Articles | Volume 17, issue 6
Clim. Past, 17, 2515–2536, 2021
https://doi.org/10.5194/cp-17-2515-2021
Clim. Past, 17, 2515–2536, 2021
https://doi.org/10.5194/cp-17-2515-2021

Research article 03 Dec 2021

Research article | 03 Dec 2021

Climate and ecology in the Rocky Mountain interior after the early Eocene Climatic Optimum

Rebekah A. Stein et al.

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Interactive discussion

Status: closed

Comment types: AC – author | RC – referee | CC – community | EC – editor | CEC – chief editor | : Report abuse
  • RC1: 'Comment on cp-2021-45', Anonymous Referee #1, 28 May 2021
    • AC1: 'Reply on RC1', Rebekah Stein, 23 Jul 2021
  • RC2: 'Comment on cp-2021-45', Erik Gulbranson, 28 May 2021
    • AC2: 'Reply on RC2', Rebekah Stein, 23 Jul 2021

Peer review completion

AR: Author's response | RR: Referee report | ED: Editor decision
ED: Reconsider after major revisions (03 Sep 2021) by Alberto Reyes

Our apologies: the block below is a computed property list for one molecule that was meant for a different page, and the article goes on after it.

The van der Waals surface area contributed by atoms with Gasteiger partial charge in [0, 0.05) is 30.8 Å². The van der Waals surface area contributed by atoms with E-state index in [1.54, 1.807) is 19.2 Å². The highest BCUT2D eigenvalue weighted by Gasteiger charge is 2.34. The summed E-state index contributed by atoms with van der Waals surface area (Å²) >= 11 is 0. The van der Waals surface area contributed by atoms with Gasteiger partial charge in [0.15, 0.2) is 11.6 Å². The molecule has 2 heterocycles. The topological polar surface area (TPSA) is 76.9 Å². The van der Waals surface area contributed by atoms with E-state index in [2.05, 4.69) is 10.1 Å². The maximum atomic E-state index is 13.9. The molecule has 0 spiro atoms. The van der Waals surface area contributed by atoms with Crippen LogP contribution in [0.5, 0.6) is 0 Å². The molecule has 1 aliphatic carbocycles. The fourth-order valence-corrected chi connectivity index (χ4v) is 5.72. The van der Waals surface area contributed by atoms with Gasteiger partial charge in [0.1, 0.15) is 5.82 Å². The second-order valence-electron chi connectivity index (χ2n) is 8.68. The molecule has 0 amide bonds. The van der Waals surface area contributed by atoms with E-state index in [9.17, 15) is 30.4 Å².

AR by Rebekah Stein on behalf of the Authors (10 Sep 2021)  Author's response    Author's tracked changes    Manuscript
ED: Referee Nomination & Report Request started (20 Sep 2021) by Alberto Reyes
RR by Anonymous Referee #1 (20 Oct 2021)
ED: Publish subject to minor revisions (review by editor) (27 Oct 2021) by Alberto Reyes
AR by Rebekah Stein on behalf of the Authors (27 Oct 2021)  Author's response    Author's tracked changes    Manuscript
ED: Publish as is (28 Oct 2021) by Alberto Reyes
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Short summary
Modern climate change drives us to look to the past to understand how well prior life adapted to warm periods. In the early Eocene, a warm period approximately 50 million years ago, southwestern Wyoming was covered by a giant lake. This lake and surrounding environments made for excellent preservation of ancient soils, plant fossils, and more. Using geochemical tools and plant fossils, we determine the region was a warm, wet forest and that elevated temperatures were maintained by volcanoes.